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Lithuania, Kuwait look forward to next 30 years of bilateral relations

THE TIMES KUWAIT REPORT


On 5 April, Lithuania and Kuwait marked a significant milestone — the 30th anniversary of establishing diplomatic relations. On this special occasion the Ambassador of Lithuania H.E. Ramnas Davidonis, in an exclusive interview with The Times Kuwait, reflected on the 30 years of successful friendship between Lithuania and Kuwait, and the opportunities that lie ahead for further boosting bilateral relations between the two countries over the next 30 years.

The ambassador began by saying, “First of all, on behalf of the Embassy of Lithuania, I would like to sincerely congratulate Kuwaiti friends and partners on three decades of successful partnership between our countries. Since establishing bilateral diplomatic ties in 1994, our countries have seen impressive growth and fostered a mutually beneficial partnership across political, trade, educational, and cultural spheres.

“In this celebratory moment, it is a good time to explore new ventures for relations between our countries. The current geopolitical climate presents both challenges and opportunities for bilateral cooperation. Lithuania and Kuwait, united by shared respect for sovereignty, rule of law, and promotion of international cooperation, can leverage their experience and resilience to navigate these complexities. We commend Kuwait’s involvement in aid and support for the Ukrainian people. Lithuania also echoes the call for political solutions for the situation in Gaza as a priority for stability and security in the region. This shared commitment creates a solid foundation for continued collaboration in the years to come.”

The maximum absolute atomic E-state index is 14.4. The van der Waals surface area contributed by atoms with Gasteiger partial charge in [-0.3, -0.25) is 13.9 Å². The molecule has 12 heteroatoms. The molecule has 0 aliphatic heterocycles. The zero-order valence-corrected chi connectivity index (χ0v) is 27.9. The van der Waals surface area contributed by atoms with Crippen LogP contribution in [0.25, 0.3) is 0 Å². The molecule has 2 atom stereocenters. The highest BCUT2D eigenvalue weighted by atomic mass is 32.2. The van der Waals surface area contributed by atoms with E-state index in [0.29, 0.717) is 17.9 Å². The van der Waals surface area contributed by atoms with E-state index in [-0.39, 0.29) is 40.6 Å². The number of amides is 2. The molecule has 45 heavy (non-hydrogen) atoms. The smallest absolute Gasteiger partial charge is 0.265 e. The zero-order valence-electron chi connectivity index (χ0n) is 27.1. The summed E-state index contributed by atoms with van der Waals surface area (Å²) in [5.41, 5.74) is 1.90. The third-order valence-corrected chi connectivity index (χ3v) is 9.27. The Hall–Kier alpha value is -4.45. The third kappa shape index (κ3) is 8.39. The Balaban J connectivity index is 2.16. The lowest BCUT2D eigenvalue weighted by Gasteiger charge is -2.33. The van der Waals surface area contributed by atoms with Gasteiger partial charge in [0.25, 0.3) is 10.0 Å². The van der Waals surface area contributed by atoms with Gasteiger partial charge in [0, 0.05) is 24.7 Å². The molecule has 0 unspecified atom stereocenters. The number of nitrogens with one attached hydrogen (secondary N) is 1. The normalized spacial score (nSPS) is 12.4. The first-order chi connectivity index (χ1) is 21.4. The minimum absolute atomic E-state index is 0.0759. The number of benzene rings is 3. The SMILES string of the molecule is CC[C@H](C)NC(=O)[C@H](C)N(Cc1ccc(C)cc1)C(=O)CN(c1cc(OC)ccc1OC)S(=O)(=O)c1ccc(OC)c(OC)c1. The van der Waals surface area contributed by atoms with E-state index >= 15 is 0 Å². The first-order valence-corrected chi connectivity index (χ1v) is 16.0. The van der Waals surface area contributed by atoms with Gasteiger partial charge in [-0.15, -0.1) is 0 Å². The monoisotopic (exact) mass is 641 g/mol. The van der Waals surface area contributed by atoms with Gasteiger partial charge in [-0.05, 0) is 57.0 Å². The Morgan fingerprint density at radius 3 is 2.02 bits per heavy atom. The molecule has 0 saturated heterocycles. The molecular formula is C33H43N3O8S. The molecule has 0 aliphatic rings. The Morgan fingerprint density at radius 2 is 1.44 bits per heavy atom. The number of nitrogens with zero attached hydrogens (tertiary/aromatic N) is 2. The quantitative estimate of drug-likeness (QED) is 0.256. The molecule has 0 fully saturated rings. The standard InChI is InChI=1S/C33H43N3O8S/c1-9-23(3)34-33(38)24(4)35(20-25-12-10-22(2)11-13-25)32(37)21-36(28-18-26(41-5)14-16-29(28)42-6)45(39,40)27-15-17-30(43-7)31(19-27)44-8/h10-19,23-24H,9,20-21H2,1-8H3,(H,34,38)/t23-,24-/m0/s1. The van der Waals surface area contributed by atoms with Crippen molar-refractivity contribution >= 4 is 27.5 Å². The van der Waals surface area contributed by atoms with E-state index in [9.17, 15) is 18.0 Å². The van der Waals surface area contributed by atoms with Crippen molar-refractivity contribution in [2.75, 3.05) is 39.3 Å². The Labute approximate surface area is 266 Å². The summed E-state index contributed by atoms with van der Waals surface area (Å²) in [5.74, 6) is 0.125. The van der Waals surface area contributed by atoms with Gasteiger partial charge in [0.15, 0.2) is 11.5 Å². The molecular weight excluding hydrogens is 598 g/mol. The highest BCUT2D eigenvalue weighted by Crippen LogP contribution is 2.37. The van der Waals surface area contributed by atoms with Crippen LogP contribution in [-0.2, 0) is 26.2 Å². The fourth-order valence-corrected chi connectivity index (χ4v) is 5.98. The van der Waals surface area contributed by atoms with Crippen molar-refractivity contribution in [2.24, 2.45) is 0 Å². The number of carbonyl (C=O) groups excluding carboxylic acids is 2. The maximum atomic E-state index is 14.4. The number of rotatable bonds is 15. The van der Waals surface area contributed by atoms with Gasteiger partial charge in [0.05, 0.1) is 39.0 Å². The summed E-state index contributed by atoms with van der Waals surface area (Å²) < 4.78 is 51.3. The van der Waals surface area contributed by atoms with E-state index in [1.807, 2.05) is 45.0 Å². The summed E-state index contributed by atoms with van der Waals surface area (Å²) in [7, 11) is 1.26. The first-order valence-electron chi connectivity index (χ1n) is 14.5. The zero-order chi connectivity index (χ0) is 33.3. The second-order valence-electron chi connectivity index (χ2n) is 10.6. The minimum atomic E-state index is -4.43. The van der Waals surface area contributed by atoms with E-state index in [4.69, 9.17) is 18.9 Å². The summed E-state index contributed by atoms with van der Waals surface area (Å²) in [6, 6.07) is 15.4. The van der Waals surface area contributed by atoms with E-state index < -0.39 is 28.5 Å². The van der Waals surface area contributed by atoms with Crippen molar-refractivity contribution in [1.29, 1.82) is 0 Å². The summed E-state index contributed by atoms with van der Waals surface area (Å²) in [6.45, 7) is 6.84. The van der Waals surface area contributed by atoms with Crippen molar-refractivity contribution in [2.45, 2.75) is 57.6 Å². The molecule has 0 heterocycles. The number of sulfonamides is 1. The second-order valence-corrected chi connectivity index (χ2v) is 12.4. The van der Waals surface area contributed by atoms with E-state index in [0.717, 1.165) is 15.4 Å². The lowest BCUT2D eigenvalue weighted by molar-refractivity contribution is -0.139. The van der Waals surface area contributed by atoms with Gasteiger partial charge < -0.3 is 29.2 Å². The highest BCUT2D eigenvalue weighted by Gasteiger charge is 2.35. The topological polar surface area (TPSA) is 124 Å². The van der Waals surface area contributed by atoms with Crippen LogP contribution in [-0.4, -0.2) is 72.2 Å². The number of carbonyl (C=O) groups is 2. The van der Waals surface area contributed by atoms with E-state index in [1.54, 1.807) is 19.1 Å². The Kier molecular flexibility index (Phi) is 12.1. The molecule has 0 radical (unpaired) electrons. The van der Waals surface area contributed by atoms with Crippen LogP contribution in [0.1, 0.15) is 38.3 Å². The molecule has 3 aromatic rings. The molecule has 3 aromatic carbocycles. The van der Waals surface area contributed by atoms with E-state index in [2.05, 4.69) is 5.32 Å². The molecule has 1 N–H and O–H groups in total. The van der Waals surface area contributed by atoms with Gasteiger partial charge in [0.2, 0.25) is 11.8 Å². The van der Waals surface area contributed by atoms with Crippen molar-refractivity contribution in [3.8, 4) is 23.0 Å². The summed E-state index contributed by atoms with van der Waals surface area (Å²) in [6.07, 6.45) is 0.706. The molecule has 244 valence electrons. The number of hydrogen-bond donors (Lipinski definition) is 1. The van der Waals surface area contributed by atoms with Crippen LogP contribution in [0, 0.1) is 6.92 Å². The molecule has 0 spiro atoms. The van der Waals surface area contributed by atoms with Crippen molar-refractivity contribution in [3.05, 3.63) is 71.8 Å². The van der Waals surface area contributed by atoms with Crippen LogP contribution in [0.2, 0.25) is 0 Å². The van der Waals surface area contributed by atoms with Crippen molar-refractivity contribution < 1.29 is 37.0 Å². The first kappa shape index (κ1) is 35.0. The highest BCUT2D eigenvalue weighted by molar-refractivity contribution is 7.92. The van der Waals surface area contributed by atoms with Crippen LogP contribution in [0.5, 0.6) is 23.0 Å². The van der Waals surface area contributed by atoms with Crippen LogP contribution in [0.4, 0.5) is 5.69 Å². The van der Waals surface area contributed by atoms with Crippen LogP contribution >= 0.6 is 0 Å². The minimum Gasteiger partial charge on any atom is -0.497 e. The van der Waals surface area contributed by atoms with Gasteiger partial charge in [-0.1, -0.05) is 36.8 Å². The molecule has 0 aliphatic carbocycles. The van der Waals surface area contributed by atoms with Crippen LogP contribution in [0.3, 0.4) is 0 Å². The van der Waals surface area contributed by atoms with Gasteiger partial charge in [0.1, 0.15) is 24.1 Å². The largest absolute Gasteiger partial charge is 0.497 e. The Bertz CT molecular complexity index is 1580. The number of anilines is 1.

Turning to economic relations between the two countries, Ambassador Davidonis noted, “Bilateral trade between Kuwait and Lithuania grows steadily each year, but there is a lot of space for improvement. Lithuanian businesses are discovering opportunities in Kuwait, especially in mainstream sectors like construction, design, architecture, agriculture, and food products. I believe we are yet to see the explosion of mutual projects and investments.

“Lithuania has much to offer, and we have a well-founded record of innovation, from co-creating the world’s powerful scientific lasers to building nanosatellites. You might not have heard that Lithuanian lasers help to solve worldwide health and science problems and are widely used by NASA, CERN, and global technology giants like IBM, Hitachi, Toyota, and Mitsubishi. In addition, Lithuania is also known for incorporating the best of nature in state-of-the-art technology, from semiconductors to agritech and cleantech; we are looking for solutions for the future, and we see Kuwait’s potential to be a part of it. This year, Lithuania also celebrates 20 years of being a member of the European Union and NATO, which helped to accelerate the development of the business ecosystem.